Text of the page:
Real-world experience has shown that truncated domes made from composite materials outlast those made of concrete or rubber. Warning tiles need to be designed with an anti slip surface to prevent falling.

 

Access Tile is committed to sidewalk safety. Each Access Tile has been designed with a superior anti slip surface. The most visible feature is the ‘plus’ design on the surface of each warning tile, which has been engineered for longer-lasting wear. Both the surface and the tops of the truncated domes have twice as many tactile elements as comparable products for a durable anti slip surface.

 

Another potential problem for tactile warnings are damaged tiles curling up and creating a tripping hazard. Access Tile offers a replaceable cast in place system that allows tiles to be removed and replaced quickly should a tile become damaged from extreme abuse. This feature also reduces long term maintenance costs, as the tiles can be replaced without expensive concrete repairs.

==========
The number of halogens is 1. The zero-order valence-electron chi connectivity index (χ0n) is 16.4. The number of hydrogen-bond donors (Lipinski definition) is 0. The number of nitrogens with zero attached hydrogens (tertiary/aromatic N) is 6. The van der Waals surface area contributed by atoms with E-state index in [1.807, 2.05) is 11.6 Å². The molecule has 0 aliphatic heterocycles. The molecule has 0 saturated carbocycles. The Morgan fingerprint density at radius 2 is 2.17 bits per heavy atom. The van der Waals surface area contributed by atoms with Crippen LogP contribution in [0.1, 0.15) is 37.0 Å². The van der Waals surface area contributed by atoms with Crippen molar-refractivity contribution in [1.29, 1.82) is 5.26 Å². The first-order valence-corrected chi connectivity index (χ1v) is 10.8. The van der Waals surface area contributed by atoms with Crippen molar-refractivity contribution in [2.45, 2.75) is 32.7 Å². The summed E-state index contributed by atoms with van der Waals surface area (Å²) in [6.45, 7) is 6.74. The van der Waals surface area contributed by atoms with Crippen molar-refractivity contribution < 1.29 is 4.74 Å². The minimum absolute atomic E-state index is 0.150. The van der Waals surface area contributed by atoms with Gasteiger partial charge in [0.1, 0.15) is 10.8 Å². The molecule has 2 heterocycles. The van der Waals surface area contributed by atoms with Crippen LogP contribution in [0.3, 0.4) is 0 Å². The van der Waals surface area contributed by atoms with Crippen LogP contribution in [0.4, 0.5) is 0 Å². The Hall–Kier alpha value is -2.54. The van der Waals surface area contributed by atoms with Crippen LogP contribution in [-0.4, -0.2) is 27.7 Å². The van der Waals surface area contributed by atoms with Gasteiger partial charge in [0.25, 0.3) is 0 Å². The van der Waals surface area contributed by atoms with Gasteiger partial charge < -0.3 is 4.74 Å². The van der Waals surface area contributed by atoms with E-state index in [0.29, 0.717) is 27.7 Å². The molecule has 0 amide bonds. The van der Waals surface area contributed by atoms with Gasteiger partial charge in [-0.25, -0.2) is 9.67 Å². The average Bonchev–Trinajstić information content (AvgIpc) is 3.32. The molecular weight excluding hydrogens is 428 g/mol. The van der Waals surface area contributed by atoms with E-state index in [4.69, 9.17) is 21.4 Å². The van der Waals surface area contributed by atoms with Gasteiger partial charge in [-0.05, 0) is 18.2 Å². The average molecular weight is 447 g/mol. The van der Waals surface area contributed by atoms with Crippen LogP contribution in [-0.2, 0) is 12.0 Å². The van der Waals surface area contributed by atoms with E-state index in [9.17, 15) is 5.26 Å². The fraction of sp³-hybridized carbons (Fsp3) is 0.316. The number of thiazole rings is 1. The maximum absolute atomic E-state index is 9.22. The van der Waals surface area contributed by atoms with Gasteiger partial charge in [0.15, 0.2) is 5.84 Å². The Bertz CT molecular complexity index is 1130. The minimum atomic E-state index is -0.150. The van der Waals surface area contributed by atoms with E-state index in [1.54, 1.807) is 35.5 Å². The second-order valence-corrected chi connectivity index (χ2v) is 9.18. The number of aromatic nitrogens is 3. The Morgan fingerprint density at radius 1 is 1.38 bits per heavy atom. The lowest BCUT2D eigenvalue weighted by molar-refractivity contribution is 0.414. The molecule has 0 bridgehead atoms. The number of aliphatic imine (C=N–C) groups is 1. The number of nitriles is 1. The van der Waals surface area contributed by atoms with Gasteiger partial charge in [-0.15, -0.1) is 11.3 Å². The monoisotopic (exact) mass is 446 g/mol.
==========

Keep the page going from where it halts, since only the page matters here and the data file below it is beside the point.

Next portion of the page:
Anti slip surface tiles from Access Tile also come with a wider dome spacing of 2.35 inches, allowing easier access for wheelchairs, walkers, and other mobility devices.

 

For durable truncated domes that exceed ADA regulations for anti slip surfaces, look to Access Tile.

A Benefit to Visually Disabled

Sidewalk design has been rethought in recent years as a benefit to visually disabled. The first change was the introduction of curb cuts. While this eliminated a tripping hazard, the removal of the high curb also eliminated a tactile clue for the visually disabled that they were entering onto a roadway.

 

Several solutions were attempted as tactile clues to replace the curb, but the solution that was of most benefit to visually disabled was truncated domes. The domes are a consistent surface that rises 0.2 inches above the base of the surface. They are easily recognized under foot or when tapped with a cane.